Rwanda is courting investors in digital and traditional infrastructure development at the ongoing annual General Shareholders Meeting of Africa50, a pan-African infrastructure investment firm.
With Africa50's investor base currently composed of 27 African countries, the African Development Bank, the Central Bank of West African States (BCEAO), and Bank Al-Maghrib, the government is keen on showcasing opportunities across various sectors in the country.
Among the avenues of investments that Rwanda is showcasing for investment include the Kigali Innovation city, which has 11 components at a cost of $420 million with a number of opportunities present.
KIC currently features an innovation and knowledge hub consisting of world class learning institutions and tech companies with room open for additional firms.
The project also features the Rwanda Innovation Fund, a privately managed $100 million fund for the development of world class technologies with the private sector invited to join in.
The Minister for ICT and Innovation, Paul Ingabire, said that Rwanda had created an enabling environment for investment in multiple sectors including technology with room for public private partnership.
She said that by investing alongside the private sector, the government was de-risking the sector as well as exhibiting confidence in the opportunities.
She added that Rwanda was also open to a proof of concept model where solutions can be tested before being rolled out across the continent. Already solutions such as Tap &Go have been successfully tested and are currently being rolled out in other markets.
Guy Baron, Chief Investment Officer of Rwanda Development Board, said that over the past years, Rwanda had done much to create an environment to become an innovation hub on the Continent.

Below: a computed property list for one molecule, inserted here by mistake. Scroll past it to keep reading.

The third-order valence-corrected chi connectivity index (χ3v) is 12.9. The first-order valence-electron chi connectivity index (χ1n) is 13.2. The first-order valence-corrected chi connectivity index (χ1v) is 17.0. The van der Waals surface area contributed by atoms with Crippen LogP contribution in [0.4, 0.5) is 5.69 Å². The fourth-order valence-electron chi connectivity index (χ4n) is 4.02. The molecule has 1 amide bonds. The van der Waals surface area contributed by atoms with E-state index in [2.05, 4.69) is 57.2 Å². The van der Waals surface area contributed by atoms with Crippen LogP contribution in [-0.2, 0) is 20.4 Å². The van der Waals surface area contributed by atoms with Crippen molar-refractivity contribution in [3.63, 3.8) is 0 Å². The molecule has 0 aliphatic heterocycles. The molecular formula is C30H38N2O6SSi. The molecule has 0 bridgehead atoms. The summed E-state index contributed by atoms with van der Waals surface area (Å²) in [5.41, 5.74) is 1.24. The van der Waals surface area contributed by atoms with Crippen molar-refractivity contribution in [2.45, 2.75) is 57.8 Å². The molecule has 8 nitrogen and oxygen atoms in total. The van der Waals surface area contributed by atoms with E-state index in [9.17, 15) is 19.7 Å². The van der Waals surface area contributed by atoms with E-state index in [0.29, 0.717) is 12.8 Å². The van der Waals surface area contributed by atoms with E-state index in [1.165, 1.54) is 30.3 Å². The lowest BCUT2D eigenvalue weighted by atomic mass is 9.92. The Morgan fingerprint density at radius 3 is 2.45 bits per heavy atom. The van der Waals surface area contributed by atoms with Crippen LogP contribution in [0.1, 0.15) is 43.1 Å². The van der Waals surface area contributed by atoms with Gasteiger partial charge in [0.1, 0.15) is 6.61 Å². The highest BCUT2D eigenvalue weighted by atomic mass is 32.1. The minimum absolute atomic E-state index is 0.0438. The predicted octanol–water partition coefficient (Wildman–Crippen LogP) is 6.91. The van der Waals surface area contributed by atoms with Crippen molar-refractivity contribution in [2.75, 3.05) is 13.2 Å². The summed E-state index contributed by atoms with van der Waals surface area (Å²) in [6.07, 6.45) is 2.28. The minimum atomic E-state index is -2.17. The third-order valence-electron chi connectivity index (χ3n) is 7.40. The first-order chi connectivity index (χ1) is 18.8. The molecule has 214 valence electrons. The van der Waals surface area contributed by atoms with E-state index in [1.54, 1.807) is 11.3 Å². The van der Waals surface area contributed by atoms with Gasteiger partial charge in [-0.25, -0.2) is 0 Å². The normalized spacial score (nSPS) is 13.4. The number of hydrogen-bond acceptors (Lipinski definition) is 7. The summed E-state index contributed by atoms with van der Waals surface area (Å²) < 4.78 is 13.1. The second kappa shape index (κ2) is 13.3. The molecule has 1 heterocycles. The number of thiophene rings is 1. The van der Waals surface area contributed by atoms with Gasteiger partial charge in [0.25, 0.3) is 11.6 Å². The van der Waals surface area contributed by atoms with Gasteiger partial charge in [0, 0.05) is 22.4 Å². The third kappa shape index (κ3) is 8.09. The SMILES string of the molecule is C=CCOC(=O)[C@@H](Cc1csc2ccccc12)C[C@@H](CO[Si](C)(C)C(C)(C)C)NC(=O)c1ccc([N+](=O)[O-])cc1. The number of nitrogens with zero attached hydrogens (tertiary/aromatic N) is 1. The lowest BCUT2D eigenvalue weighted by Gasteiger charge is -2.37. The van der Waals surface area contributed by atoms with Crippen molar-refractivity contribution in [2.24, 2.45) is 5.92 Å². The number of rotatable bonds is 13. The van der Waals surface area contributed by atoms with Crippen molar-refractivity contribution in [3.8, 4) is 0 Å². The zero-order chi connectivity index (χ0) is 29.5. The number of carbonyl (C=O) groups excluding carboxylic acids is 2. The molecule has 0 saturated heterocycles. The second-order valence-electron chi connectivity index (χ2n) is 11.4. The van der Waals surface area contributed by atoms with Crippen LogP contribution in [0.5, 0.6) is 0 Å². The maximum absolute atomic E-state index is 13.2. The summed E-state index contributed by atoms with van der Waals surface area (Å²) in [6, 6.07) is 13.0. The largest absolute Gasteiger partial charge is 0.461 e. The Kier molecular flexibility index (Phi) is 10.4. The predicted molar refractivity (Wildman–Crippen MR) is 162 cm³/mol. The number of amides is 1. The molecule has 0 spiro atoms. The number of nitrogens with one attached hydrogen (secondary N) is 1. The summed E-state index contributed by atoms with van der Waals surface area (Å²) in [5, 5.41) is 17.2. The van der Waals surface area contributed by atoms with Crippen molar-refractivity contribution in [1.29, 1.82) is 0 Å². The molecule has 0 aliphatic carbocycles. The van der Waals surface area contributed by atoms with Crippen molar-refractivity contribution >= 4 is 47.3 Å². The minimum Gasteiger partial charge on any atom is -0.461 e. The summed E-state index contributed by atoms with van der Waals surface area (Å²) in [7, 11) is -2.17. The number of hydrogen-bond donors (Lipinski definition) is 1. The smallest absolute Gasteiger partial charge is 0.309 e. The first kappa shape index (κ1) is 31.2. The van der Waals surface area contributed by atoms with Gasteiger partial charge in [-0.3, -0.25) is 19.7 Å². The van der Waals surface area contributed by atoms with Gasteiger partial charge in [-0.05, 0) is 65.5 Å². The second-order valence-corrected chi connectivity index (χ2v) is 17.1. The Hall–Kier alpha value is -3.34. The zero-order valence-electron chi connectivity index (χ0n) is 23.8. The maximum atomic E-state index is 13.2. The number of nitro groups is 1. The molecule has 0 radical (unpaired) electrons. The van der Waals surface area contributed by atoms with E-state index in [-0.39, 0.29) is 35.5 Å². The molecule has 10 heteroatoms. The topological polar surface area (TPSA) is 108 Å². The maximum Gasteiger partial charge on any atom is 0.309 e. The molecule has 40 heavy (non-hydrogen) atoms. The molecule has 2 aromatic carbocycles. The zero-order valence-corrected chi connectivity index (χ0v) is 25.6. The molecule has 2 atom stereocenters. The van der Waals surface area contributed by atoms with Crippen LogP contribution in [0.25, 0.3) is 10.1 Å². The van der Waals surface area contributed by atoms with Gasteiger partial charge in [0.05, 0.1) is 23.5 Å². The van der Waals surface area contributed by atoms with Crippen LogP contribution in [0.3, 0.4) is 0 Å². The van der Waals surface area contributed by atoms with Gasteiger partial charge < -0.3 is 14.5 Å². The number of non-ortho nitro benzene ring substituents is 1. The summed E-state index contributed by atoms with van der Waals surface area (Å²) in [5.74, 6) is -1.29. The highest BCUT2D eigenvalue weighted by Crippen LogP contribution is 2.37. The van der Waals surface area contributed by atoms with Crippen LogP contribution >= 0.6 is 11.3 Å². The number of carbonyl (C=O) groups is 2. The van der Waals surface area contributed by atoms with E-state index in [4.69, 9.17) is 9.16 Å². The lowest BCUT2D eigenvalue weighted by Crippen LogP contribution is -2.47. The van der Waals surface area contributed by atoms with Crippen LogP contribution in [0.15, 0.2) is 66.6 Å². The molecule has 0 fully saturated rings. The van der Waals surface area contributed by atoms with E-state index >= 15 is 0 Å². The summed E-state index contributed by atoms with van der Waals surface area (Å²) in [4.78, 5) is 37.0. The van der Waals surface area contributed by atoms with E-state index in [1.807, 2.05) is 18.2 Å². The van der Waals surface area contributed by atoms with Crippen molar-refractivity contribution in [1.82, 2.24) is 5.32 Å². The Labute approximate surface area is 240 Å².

Giving his firm's experience investing in Rwanda, Patrick Buchana the Chief Executive of Tap and Go said that the country is also ideal in that it does not have a stifling regulatory environment which limits firms from growing.
He said that the legal environment is progressive enough and does not stifle innovation.
Experts say that to make gains in the digital age, countries ought to create ecosystems that allow for research and development of concepts.
Alain Ebobissé, Chief Executive of Africa50, said that its by having vibrant ecosystems and conducive environments, such as Rwanda's, that countries can leverage on disruptive technologies.
"In Africa we won't be able to close the infrastructural gap by following traditional infrastructure technologies. We need to find disruptive technologies to leapfrog so we can close the gap," he said.
Africa50 is one of the investors in Kigali Innovation City (KIC) having signed an agreement with the Government last year.